Senate Finance Committee members Tuesday grilled U.S. Food and Drug Administration leaders for easing access to an unproven medication sold by a banned drugmaker for COVID-19 treatment and explored ways to reduce American reliance on overseas drug production. Here are four highlights from a contentious hearing.

6th Circ. Won’t Make Exceptions For COVID-19 Release Bids

A Sixth Circuit panel affirmed a Michigan federal judge’s decision to toss an elderly and sickly inmate’s emergency motion for compassionate release Tuesday, saying in a published opinion that it would not prioritize COVID-19-related requests as it would compromise the orderly processing of applications for early release.

Virus, Volume Slow Release For Arrested Protesters In NYC

The coronavirus pandemic is slowing arraignments and prolonging custody for hundreds of New Yorkers arrested during citywide demonstrations protesting the killing of George Floyd, an unarmed black man, by Minneapolis police, attorneys told Law360.

AGs Say Walmart Employees Need More Virus Protections

A dozen U.S. attorneys general are pushing Walmart to beef up protections for its employees during the COVID-19 pandemic, saying they have received reports of stores with people too close to one another and locations not being properly cleaned.

Manhattan Prison Can Fix COVID-19 Concerns, Judge Says

A federal judge on Tuesday urged counsel for inmates suing the Metropolitan Correctional Center over COVID-19 concerns to work on a settlement with the Manhattan prison, saying alleged missteps are within its power to fix and indicating a preference not to issue injunctions.

Mass. Inmate Testing Plan Helps Sink COVID-19 Release Case

Massachusetts’ top court denied a plea Tuesday to depopulate prisons due to COVID-19 risks, saying the state’s offer to test every inmate and its thoughtful response to the pandemic undermine claims that officials have acted with deliberate indifference to the crisis.

ICE Tells Senate It Lacks Testing Policy For Deportations

U.S. Immigration and Customs Enforcement does not routinely test detained immigrants for COVID-19 before transferring them to detention centers or even deporting them to other countries, an agency official confirmed to a Senate panel on Tuesday.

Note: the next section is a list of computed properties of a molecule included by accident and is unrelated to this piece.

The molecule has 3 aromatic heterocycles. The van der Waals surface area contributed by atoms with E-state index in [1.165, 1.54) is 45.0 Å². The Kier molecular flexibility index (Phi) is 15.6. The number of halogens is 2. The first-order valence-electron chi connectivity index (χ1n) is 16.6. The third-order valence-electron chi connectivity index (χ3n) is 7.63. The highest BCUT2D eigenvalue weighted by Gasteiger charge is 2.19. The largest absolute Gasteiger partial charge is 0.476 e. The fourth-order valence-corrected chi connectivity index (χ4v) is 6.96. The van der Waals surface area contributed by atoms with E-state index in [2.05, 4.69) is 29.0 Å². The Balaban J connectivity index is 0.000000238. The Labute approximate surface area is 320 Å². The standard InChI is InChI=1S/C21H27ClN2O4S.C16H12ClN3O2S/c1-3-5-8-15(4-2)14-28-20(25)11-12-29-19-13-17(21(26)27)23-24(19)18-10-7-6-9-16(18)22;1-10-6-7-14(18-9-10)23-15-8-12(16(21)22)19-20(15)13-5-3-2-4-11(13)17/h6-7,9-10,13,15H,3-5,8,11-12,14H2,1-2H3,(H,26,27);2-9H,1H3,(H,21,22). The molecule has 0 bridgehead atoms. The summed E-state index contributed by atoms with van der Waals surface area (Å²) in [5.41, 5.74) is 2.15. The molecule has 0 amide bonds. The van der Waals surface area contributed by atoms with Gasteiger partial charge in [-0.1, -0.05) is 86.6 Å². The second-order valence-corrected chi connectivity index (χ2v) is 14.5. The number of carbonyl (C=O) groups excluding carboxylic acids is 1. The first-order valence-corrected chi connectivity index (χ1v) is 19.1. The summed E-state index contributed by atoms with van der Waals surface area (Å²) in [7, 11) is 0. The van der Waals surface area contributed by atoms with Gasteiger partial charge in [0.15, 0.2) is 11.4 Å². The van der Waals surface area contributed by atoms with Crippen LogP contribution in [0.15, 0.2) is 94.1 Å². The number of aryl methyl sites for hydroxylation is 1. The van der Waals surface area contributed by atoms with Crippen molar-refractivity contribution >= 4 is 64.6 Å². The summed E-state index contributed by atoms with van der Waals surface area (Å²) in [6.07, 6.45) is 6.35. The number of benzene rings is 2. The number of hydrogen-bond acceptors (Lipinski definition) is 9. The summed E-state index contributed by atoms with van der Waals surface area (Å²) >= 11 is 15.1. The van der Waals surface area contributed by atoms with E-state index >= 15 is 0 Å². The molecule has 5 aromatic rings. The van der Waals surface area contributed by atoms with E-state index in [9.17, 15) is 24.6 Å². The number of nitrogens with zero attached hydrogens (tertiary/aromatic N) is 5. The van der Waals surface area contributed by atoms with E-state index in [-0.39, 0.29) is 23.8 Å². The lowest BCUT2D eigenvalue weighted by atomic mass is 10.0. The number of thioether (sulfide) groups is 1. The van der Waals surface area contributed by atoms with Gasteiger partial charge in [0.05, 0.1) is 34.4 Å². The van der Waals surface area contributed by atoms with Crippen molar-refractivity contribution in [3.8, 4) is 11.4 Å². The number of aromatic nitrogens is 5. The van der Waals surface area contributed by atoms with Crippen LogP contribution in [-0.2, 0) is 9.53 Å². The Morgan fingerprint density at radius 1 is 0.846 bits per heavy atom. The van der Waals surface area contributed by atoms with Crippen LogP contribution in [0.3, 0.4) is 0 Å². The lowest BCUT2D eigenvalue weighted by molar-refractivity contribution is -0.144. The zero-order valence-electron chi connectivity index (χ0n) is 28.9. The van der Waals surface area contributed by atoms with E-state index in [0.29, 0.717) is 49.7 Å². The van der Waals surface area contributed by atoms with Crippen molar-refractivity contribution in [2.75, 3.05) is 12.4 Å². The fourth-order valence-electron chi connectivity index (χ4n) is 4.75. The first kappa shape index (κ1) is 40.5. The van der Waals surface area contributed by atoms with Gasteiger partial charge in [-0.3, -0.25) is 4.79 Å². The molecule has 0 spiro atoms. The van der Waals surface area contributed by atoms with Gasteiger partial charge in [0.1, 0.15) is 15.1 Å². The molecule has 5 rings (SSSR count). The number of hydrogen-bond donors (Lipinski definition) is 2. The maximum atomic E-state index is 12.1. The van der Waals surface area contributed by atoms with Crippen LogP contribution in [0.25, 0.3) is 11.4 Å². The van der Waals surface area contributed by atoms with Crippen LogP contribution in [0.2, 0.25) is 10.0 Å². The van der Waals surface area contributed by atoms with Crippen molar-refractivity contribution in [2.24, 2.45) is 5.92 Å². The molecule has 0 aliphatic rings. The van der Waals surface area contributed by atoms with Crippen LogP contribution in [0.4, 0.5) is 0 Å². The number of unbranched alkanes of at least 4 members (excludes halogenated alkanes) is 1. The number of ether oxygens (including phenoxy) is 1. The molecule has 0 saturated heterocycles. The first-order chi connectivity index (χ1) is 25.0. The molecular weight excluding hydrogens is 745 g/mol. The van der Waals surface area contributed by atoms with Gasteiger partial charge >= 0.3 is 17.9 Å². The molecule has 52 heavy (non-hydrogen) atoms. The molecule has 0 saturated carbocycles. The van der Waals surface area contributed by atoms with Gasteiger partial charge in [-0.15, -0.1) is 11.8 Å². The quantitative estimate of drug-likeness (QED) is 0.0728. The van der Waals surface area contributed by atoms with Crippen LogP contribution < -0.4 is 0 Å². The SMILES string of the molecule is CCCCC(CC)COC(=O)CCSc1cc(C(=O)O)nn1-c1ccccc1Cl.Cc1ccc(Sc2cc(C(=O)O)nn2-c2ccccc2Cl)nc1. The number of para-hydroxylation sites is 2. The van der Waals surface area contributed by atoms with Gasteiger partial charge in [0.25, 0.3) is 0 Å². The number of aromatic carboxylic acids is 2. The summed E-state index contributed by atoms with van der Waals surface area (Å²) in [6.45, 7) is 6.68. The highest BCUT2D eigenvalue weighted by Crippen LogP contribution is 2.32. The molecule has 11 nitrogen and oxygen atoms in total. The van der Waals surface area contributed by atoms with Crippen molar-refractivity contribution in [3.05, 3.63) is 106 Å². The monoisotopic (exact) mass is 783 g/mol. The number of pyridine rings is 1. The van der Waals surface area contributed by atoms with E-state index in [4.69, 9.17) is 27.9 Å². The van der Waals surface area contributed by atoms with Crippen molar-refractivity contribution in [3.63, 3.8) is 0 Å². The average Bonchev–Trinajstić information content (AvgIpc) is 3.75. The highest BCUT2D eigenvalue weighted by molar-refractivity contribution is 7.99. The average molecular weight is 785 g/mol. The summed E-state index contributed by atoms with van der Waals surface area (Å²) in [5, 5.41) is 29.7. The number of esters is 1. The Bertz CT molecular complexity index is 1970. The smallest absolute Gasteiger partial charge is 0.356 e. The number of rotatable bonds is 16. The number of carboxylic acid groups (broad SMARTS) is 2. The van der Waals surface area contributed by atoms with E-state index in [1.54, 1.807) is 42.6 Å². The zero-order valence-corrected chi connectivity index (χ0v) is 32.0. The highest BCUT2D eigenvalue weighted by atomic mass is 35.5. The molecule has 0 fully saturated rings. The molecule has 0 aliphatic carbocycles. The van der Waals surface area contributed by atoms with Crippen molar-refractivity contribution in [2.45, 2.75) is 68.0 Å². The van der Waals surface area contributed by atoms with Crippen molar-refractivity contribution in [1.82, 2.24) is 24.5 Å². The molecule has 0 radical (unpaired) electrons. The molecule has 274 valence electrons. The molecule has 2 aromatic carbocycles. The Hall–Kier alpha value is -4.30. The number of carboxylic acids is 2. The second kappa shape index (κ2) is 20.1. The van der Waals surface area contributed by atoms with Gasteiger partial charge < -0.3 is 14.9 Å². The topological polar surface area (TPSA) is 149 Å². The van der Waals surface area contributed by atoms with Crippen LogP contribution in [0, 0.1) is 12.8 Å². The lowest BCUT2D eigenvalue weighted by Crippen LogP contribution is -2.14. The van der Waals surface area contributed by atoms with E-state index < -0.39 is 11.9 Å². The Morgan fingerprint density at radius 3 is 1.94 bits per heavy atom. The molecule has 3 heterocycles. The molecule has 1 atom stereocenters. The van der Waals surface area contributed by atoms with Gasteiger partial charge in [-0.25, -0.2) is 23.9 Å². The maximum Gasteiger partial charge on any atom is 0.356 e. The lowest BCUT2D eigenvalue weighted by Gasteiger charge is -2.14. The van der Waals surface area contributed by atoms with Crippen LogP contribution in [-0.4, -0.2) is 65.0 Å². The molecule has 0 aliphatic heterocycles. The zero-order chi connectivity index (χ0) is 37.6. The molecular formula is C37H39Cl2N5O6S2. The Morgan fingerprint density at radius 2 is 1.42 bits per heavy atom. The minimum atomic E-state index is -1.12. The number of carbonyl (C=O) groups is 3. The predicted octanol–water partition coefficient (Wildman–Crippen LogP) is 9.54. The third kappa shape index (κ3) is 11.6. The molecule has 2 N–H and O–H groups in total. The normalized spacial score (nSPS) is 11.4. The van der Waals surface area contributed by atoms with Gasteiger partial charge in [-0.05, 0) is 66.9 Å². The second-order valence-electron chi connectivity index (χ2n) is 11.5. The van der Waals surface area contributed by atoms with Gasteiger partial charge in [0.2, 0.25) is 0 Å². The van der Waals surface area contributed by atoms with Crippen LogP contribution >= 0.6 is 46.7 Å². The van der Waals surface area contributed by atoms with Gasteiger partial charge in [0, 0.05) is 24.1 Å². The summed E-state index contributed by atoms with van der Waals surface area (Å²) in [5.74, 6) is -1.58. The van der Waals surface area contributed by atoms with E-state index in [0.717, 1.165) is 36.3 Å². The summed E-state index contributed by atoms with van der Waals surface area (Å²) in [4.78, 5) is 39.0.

Privacy Board Member Questions Plan To Check Fliers’ Temps

A member of a federal privacy oversight board is pressing the U.S. Department of Homeland Security for more details about reported plans to check commercial airline passengers’ temperatures to screen for COVID-19, warning the global pandemic “is not a hall pass to disregard the privacy and civil liberties of the traveling public.”

EXPERT ANALYSIS


Studying The Post-Pandemic Juror By Generation

A close look at the life experiences unique to baby boomers, Generation X, millennials and others can offer valuable insight into how the pandemic could shape jurors’ opinions in very different ways depending on their birth cohort, say trial consultants at JuryScope.

How To Avoid A Legal Mess When Disinfecting Workplaces

As companies plan for increased cleaning and disinfection to prevent outbreaks of COVID-19 in the workplace, they must make sure their product usage is consistent with both federal and local rules and guidance, say attorneys at Orrick.

Mortgage Servicers Will Bear Brunt Of CARES Act Relief

The CARES Act provides assistance to some borrowers who do not need help, and requires the wrong entities — mortgage servicers — to finance a large portion of this assistance, says Greg Halm at Berkeley Research Group.